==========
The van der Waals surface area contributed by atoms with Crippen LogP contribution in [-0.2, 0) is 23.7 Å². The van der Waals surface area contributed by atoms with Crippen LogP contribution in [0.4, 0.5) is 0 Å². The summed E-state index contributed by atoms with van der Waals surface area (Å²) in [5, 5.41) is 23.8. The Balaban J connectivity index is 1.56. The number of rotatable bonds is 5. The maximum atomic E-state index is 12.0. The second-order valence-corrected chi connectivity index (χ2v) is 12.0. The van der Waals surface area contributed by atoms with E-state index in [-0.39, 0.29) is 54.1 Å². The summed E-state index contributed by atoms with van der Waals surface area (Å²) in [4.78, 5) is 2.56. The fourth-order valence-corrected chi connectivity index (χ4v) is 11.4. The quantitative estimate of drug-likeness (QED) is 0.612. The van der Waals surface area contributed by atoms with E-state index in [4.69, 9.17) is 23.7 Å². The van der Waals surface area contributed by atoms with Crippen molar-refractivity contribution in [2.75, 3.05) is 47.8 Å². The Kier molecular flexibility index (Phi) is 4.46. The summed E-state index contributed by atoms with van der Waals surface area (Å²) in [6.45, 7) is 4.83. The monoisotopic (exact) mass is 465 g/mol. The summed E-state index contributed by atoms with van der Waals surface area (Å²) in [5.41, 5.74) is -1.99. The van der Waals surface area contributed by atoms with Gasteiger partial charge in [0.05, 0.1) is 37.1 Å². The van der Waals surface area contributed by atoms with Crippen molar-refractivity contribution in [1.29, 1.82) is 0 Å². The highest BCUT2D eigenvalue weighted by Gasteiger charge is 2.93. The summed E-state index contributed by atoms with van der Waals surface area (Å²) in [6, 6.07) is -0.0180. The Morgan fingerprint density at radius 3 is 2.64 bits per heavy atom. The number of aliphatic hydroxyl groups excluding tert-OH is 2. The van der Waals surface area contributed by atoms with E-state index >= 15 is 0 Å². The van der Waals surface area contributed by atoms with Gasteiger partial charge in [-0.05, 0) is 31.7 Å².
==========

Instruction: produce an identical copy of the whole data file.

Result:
The van der Waals surface area contributed by atoms with Crippen LogP contribution in [-0.2, 0) is 23.7 Å². The van der Waals surface area contributed by atoms with Crippen LogP contribution in [0.4, 0.5) is 0 Å². The summed E-state index contributed by atoms with van der Waals surface area (Å²) in [5, 5.41) is 23.8. The Balaban J connectivity index is 1.56. The number of rotatable bonds is 5. The maximum atomic E-state index is 12.0. The second-order valence-corrected chi connectivity index (χ2v) is 12.0. The van der Waals surface area contributed by atoms with E-state index in [-0.39, 0.29) is 54.1 Å². The summed E-state index contributed by atoms with van der Waals surface area (Å²) in [4.78, 5) is 2.56. The fourth-order valence-corrected chi connectivity index (χ4v) is 11.4. The quantitative estimate of drug-likeness (QED) is 0.612. The van der Waals surface area contributed by atoms with E-state index in [4.69, 9.17) is 23.7 Å². The van der Waals surface area contributed by atoms with Crippen molar-refractivity contribution in [2.75, 3.05) is 47.8 Å². The Kier molecular flexibility index (Phi) is 4.46. The summed E-state index contributed by atoms with van der Waals surface area (Å²) in [6.45, 7) is 4.83. The monoisotopic (exact) mass is 465 g/mol. The summed E-state index contributed by atoms with van der Waals surface area (Å²) in [5.41, 5.74) is -1.99. The van der Waals surface area contributed by atoms with Gasteiger partial charge in [0.05, 0.1) is 37.1 Å². The van der Waals surface area contributed by atoms with Crippen molar-refractivity contribution in [1.29, 1.82) is 0 Å². The highest BCUT2D eigenvalue weighted by Gasteiger charge is 2.93. The summed E-state index contributed by atoms with van der Waals surface area (Å²) in [6, 6.07) is -0.0180. The Morgan fingerprint density at radius 3 is 2.64 bits per heavy atom. The number of aliphatic hydroxyl groups excluding tert-OH is 2. The van der Waals surface area contributed by atoms with E-state index >= 15 is 0 Å². The van der Waals surface area contributed by atoms with Gasteiger partial charge in [-0.05, 0) is 31.7 Å².